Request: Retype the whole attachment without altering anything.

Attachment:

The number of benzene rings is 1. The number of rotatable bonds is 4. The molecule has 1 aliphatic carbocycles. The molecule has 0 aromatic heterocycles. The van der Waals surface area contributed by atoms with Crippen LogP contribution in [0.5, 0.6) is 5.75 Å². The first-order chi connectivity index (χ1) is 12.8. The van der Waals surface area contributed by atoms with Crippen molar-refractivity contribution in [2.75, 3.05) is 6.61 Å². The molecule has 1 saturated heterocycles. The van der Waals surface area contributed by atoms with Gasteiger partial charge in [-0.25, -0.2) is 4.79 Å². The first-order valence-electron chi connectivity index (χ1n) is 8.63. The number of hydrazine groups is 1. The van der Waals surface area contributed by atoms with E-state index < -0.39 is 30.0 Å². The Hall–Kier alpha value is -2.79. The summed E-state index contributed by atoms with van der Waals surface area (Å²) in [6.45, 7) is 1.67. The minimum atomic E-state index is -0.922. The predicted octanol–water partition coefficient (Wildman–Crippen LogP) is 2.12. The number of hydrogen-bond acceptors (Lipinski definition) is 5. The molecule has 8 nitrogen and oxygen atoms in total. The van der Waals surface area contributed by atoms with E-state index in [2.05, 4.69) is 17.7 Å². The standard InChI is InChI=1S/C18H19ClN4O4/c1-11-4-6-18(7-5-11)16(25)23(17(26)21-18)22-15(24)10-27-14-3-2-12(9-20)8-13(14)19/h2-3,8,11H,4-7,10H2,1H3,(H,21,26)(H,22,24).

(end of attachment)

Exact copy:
The number of benzene rings is 1. The number of rotatable bonds is 4. The molecule has 1 aliphatic carbocycles. The molecule has 0 aromatic heterocycles. The van der Waals surface area contributed by atoms with Crippen LogP contribution in [0.5, 0.6) is 5.75 Å². The first-order chi connectivity index (χ1) is 12.8. The van der Waals surface area contributed by atoms with Crippen molar-refractivity contribution in [2.75, 3.05) is 6.61 Å². The molecule has 1 saturated heterocycles. The van der Waals surface area contributed by atoms with Gasteiger partial charge in [-0.25, -0.2) is 4.79 Å². The first-order valence-electron chi connectivity index (χ1n) is 8.63. The number of hydrazine groups is 1. The van der Waals surface area contributed by atoms with E-state index < -0.39 is 30.0 Å². The Hall–Kier alpha value is -2.79. The summed E-state index contributed by atoms with van der Waals surface area (Å²) in [6.45, 7) is 1.67. The minimum atomic E-state index is -0.922. The predicted octanol–water partition coefficient (Wildman–Crippen LogP) is 2.12. The number of hydrogen-bond acceptors (Lipinski definition) is 5. The molecule has 8 nitrogen and oxygen atoms in total. The van der Waals surface area contributed by atoms with E-state index in [2.05, 4.69) is 17.7 Å². The standard InChI is InChI=1S/C18H19ClN4O4/c1-11-4-6-18(7-5-11)16(25)23(17(26)21-18)22-15(24)10-27-14-3-2-12(9-20)8-13(14)19/h2-3,8,11H,4-7,10H2,1H3,(H,21,26)(H,22,24).